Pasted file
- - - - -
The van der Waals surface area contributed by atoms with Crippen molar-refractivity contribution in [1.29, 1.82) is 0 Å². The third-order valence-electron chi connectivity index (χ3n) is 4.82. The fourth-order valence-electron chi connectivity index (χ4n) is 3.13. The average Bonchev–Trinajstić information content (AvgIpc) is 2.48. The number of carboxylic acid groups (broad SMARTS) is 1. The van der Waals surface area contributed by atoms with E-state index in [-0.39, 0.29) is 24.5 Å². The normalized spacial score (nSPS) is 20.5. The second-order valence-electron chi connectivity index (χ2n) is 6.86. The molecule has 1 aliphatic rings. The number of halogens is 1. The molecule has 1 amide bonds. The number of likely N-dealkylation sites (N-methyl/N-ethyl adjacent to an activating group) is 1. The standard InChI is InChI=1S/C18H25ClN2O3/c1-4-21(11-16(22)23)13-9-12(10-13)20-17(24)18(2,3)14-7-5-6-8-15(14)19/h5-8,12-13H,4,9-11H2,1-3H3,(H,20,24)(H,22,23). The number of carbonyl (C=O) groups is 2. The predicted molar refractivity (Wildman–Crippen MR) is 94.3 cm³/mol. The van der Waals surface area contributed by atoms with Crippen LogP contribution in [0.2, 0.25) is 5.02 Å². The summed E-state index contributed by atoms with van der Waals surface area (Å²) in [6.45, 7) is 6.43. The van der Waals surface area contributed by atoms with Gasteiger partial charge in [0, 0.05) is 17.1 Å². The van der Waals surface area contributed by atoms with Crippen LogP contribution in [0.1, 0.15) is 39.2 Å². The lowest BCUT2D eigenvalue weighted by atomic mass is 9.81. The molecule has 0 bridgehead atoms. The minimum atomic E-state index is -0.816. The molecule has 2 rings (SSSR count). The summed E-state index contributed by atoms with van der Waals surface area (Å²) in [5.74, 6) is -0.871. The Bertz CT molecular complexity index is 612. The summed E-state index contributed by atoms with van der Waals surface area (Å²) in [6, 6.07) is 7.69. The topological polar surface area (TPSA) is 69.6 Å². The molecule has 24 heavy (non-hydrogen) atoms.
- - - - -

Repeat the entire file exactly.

The van der Waals surface area contributed by atoms with Crippen molar-refractivity contribution in [1.29, 1.82) is 0 Å². The third-order valence-electron chi connectivity index (χ3n) is 4.82. The fourth-order valence-electron chi connectivity index (χ4n) is 3.13. The average Bonchev–Trinajstić information content (AvgIpc) is 2.48. The number of carboxylic acid groups (broad SMARTS) is 1. The van der Waals surface area contributed by atoms with E-state index in [-0.39, 0.29) is 24.5 Å². The normalized spacial score (nSPS) is 20.5. The second-order valence-electron chi connectivity index (χ2n) is 6.86. The molecule has 1 aliphatic rings. The number of halogens is 1. The molecule has 1 amide bonds. The number of likely N-dealkylation sites (N-methyl/N-ethyl adjacent to an activating group) is 1. The standard InChI is InChI=1S/C18H25ClN2O3/c1-4-21(11-16(22)23)13-9-12(10-13)20-17(24)18(2,3)14-7-5-6-8-15(14)19/h5-8,12-13H,4,9-11H2,1-3H3,(H,20,24)(H,22,23). The number of carbonyl (C=O) groups is 2. The predicted molar refractivity (Wildman–Crippen MR) is 94.3 cm³/mol. The van der Waals surface area contributed by atoms with Crippen LogP contribution in [0.2, 0.25) is 5.02 Å². The summed E-state index contributed by atoms with van der Waals surface area (Å²) in [6.45, 7) is 6.43. The van der Waals surface area contributed by atoms with Gasteiger partial charge in [0, 0.05) is 17.1 Å². The van der Waals surface area contributed by atoms with Crippen LogP contribution in [0.1, 0.15) is 39.2 Å². The lowest BCUT2D eigenvalue weighted by atomic mass is 9.81. The molecule has 0 bridgehead atoms. The minimum atomic E-state index is -0.816. The molecule has 2 rings (SSSR count). The summed E-state index contributed by atoms with van der Waals surface area (Å²) in [5.74, 6) is -0.871. The Bertz CT molecular complexity index is 612. The summed E-state index contributed by atoms with van der Waals surface area (Å²) in [6, 6.07) is 7.69. The topological polar surface area (TPSA) is 69.6 Å². The molecule has 24 heavy (non-hydrogen) atoms.